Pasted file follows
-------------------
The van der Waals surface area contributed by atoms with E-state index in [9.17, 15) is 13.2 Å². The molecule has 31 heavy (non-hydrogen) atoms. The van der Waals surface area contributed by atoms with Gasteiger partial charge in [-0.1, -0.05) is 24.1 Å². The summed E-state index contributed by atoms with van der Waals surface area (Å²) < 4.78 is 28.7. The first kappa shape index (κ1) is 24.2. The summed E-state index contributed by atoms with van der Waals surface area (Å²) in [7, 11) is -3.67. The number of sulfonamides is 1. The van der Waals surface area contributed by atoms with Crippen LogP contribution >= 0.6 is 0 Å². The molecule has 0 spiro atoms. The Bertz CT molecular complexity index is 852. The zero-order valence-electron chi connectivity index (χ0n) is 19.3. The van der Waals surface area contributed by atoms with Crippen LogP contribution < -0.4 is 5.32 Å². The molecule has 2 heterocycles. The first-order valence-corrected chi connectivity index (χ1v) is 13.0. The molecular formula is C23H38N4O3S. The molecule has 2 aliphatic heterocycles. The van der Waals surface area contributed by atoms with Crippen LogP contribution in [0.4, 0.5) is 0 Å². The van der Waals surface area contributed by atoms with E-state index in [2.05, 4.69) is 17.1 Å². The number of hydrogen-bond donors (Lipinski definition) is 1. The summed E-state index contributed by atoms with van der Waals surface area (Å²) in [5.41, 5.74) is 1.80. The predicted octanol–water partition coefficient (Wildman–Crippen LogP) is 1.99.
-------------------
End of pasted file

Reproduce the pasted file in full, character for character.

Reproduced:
The van der Waals surface area contributed by atoms with E-state index in [9.17, 15) is 13.2 Å². The molecule has 31 heavy (non-hydrogen) atoms. The van der Waals surface area contributed by atoms with Gasteiger partial charge in [-0.1, -0.05) is 24.1 Å². The summed E-state index contributed by atoms with van der Waals surface area (Å²) < 4.78 is 28.7. The first kappa shape index (κ1) is 24.2. The summed E-state index contributed by atoms with van der Waals surface area (Å²) in [7, 11) is -3.67. The number of sulfonamides is 1. The van der Waals surface area contributed by atoms with Crippen LogP contribution >= 0.6 is 0 Å². The molecule has 0 spiro atoms. The Bertz CT molecular complexity index is 852. The zero-order valence-electron chi connectivity index (χ0n) is 19.3. The van der Waals surface area contributed by atoms with Crippen LogP contribution < -0.4 is 5.32 Å². The molecule has 2 heterocycles. The first-order valence-corrected chi connectivity index (χ1v) is 13.0. The molecular formula is C23H38N4O3S. The molecule has 2 aliphatic heterocycles. The van der Waals surface area contributed by atoms with Crippen LogP contribution in [0.4, 0.5) is 0 Å². The van der Waals surface area contributed by atoms with E-state index in [2.05, 4.69) is 17.1 Å². The number of hydrogen-bond donors (Lipinski definition) is 1. The summed E-state index contributed by atoms with van der Waals surface area (Å²) in [5.41, 5.74) is 1.80. The predicted octanol–water partition coefficient (Wildman–Crippen LogP) is 1.99.